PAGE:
“Rockland” solid album despite falling short of previous releases

Zeke Polken, Copy Editor

Back in 2013, I discovered four-piece Norwegian folk/cabaret/rock/pop girl group Katzenjammer online, and had them on repeat for essentially the rest of my junior year. Despite being virtually unknown in the USA, their unique sound, as well as the fact that all four band members play 10+ instruments each in addition to singing, won me over.

The band’s name means “cat’s wail” or “discordant sound” in German, and their first two albums, “Le Pop” and “A Kiss Before You Go,” lived up to the name. When firing up “Rockland” on YouTube, I was expecting something similar to some of my favorite tracks of theirs: “Demon Kitty Rag,” “To The Sea” and “Tea With Cinnamon,” all from “Le Pop.” All three of these tracks are extremely manic and catchy, and unlike anything else I’ve ever heard in music.

Their second album, “A Kiss Before You Go,” although a bit more relaxed, still had some insane tracks and every song was unique, catchy, and creative. So, naturally, I had very high expectations for “Rockland,” especially since it took them four years to release it.

Only one single was released before the album, “Lady Grey.” This track was sweet and had a catchy, acoustic folk sound, which I liked a lot. However, it was a bit subdued, and none of the intriguing instruments of theirs like the accordion, clarinet or trumpet were present.

“Lady Grey” made me feel like the album would follow in the single’s footsteps and be much more laid-back and acoustic, and sure enough, it was. The first track “Old de Spain” was quite slow, and despite having interesting lyrics, it was over five minutes long, and seemed to go on for much longer than I would’ve liked without any sort of build-up or tempo change.

“Curvaceous Needs” boasted bizarre lyrics (sort of like a warped version of “All About That Bass”) and was sung by my favorite of the vocalists, Marianne Sveen. Her voice sounded as great as usual in this track, and it ended up as one of my favorites of the album, since it was fast and really weird.

I could not help but notice the country music influences, though, mostly due to the large amounts of banjo and acoustic guitar in both “Curvaceous Needs” and “Old de Spain.” They did not sound bad, though, just an entirely different sound from what I was used to.

“Oh My God” was completely different, and reminded me of “Cocktails and Ruby Slippers” from the previous album: both had strange verses that were sung/talked, but a catchy chorus. The accordion in the background was nice as well.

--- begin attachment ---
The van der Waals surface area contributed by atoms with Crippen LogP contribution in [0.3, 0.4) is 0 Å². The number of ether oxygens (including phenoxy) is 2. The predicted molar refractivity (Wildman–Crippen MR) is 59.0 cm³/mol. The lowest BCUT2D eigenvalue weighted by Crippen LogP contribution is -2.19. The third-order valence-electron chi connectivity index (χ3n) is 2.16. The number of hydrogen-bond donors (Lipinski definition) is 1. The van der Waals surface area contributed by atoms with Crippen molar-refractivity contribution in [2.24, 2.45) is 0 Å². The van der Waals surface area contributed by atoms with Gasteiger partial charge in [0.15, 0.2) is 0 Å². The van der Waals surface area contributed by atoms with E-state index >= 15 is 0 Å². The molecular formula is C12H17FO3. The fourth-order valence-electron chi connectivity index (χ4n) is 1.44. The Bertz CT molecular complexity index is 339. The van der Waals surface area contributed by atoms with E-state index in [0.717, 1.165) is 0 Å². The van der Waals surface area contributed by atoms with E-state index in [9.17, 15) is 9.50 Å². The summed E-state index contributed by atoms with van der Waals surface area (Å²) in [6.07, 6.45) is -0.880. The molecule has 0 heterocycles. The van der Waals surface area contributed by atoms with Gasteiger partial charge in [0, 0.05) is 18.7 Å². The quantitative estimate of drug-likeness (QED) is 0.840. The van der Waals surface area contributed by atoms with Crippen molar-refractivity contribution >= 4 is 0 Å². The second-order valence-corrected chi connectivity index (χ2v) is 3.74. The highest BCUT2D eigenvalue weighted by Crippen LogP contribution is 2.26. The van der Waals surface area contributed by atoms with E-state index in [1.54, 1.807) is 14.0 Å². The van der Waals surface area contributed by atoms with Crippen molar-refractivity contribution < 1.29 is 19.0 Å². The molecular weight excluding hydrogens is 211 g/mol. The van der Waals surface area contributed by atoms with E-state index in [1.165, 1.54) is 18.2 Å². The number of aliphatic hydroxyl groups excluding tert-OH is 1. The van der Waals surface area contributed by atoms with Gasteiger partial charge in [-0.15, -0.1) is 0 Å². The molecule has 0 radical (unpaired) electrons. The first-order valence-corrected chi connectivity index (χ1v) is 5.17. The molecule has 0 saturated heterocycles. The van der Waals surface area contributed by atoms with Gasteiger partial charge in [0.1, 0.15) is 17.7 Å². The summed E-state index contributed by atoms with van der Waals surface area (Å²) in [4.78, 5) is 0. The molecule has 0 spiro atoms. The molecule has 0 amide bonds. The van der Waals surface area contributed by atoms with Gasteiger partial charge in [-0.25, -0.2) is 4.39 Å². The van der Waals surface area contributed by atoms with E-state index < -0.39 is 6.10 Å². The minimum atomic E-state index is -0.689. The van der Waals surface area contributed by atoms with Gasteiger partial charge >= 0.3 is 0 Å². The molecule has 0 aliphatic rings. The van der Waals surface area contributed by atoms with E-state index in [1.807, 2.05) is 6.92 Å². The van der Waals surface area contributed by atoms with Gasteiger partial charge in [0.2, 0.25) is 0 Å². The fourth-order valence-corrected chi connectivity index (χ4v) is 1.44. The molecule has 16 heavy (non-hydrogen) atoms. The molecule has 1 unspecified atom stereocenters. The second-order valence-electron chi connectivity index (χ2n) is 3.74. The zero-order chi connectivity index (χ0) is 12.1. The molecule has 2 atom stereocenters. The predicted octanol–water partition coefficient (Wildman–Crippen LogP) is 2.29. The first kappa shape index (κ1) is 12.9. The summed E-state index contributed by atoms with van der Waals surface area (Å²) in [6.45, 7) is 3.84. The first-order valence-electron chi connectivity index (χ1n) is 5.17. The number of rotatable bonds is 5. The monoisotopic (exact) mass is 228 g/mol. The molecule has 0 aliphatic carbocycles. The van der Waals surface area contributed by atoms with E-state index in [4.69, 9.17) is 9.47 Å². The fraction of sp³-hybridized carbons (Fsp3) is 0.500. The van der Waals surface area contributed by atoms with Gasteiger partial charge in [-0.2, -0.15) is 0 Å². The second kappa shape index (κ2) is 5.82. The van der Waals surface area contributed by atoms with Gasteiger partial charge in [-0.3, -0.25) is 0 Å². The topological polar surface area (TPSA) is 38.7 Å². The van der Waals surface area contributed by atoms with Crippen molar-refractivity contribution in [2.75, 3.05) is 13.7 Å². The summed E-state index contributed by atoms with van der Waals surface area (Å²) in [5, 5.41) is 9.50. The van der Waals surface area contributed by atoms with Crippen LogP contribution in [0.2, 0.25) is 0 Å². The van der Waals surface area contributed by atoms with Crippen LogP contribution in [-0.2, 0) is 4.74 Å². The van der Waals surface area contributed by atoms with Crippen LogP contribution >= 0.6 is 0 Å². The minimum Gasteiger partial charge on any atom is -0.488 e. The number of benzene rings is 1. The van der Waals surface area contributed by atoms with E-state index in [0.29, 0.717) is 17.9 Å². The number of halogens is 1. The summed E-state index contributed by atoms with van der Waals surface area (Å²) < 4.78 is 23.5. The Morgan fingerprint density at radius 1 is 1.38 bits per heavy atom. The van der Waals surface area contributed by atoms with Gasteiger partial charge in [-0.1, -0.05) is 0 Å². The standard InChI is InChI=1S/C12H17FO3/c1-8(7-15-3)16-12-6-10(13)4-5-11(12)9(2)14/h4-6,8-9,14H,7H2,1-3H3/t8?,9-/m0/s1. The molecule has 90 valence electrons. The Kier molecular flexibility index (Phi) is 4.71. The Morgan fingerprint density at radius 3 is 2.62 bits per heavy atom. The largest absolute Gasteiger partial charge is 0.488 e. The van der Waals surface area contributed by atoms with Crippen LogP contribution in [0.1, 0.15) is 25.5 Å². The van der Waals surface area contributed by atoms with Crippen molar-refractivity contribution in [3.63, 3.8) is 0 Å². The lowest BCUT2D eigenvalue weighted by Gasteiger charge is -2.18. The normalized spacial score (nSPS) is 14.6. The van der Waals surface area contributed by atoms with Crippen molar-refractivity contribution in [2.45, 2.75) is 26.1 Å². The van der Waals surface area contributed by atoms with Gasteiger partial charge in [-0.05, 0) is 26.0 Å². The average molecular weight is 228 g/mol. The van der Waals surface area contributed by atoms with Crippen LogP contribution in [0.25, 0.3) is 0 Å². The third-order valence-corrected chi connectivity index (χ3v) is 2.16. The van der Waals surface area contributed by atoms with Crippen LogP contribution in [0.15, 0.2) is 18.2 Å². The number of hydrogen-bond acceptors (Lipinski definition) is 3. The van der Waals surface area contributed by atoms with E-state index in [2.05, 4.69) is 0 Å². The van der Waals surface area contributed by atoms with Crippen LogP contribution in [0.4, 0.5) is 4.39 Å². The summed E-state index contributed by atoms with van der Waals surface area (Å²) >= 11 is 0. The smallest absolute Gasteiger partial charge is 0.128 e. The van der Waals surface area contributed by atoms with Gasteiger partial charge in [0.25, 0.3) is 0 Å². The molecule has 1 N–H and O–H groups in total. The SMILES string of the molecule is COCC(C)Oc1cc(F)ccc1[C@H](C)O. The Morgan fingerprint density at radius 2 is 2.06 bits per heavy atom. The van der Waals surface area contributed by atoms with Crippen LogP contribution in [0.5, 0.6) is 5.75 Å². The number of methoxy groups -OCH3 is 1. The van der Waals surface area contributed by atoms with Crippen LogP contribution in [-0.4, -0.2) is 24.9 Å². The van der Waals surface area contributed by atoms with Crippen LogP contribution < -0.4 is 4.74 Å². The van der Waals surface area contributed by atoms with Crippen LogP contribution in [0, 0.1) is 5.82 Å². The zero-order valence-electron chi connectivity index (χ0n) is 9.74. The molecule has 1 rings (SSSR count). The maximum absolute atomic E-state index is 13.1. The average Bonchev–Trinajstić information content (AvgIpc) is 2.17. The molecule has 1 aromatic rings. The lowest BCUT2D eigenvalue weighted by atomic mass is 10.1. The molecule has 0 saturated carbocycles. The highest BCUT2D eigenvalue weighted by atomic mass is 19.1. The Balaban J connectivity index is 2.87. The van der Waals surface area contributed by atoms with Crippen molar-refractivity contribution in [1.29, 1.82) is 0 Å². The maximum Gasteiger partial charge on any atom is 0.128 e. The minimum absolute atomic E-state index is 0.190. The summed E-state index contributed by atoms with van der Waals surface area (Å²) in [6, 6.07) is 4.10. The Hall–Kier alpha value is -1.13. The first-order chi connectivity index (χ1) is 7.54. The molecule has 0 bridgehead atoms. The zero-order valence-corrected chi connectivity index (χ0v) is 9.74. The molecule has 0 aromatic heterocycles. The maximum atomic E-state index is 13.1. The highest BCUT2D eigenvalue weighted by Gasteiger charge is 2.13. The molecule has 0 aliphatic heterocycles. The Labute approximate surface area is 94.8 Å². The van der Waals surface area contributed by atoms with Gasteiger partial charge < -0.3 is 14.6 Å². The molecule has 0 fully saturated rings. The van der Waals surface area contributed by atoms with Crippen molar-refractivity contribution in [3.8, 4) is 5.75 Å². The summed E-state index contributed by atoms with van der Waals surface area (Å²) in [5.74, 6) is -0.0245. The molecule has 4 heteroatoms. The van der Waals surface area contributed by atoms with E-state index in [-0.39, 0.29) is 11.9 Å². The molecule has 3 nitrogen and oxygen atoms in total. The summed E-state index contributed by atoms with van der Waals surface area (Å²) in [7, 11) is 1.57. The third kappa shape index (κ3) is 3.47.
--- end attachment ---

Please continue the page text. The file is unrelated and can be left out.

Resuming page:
After “Oh My God” and “Lady Grey,” which was the fourth track, came “My Own Tune,” which I liked quite a bit since it was upbeat and folky (which seemed to be a recurring theme throughout the album) but also still had the band’s unique charm. This was displayed when, out of nowhere in the bridge of the song, they started singing in Norwegian, which I was surprised it took them three albums to do.

When I got to the middle of the album, I was hoping the songs would not drag along and all sound the same, like what I have observed in the middle of other albums. None of the next few tracks were as great as some of the first few, but “Driving After You” once again showcased Sveen’s great voice in a more bluesy way.

I was disappointed to see that the closing song, which also had the same title as the album, was pretty boring. As is the case with their first two albums, their second-to-last track (in this case, “Bad Girl”) is extremely strong but then their closer is weak. The song “Rockland” was way too long for my tastes and didn’t really change at all, just staying at a very mellow constant the whole time.

“Rockland” by itself is an extremely solid album. The four band members’ voices are all different enough to provide a fairly unique taste on each track, and the lyrics are exceptional as always. The thing is, compared to the first two albums, I definitely found it the weakest. Maybe it is just because there weren’t as many musical styles present as there were in the first two (it seemed to be country, folk, and acoustic pop, and that’s about it), but something about it did not seem as satisfying as I had hoped.

Either way, “My Own Tune” and “Curvaceous Needs” are high-quality songs, and I feel like this album would be good for listeners who enjoy more peaceful and cheery music, as opposed to the insane, jazzy romps that make up most of my music taste. I give “Rockland” a 7/10.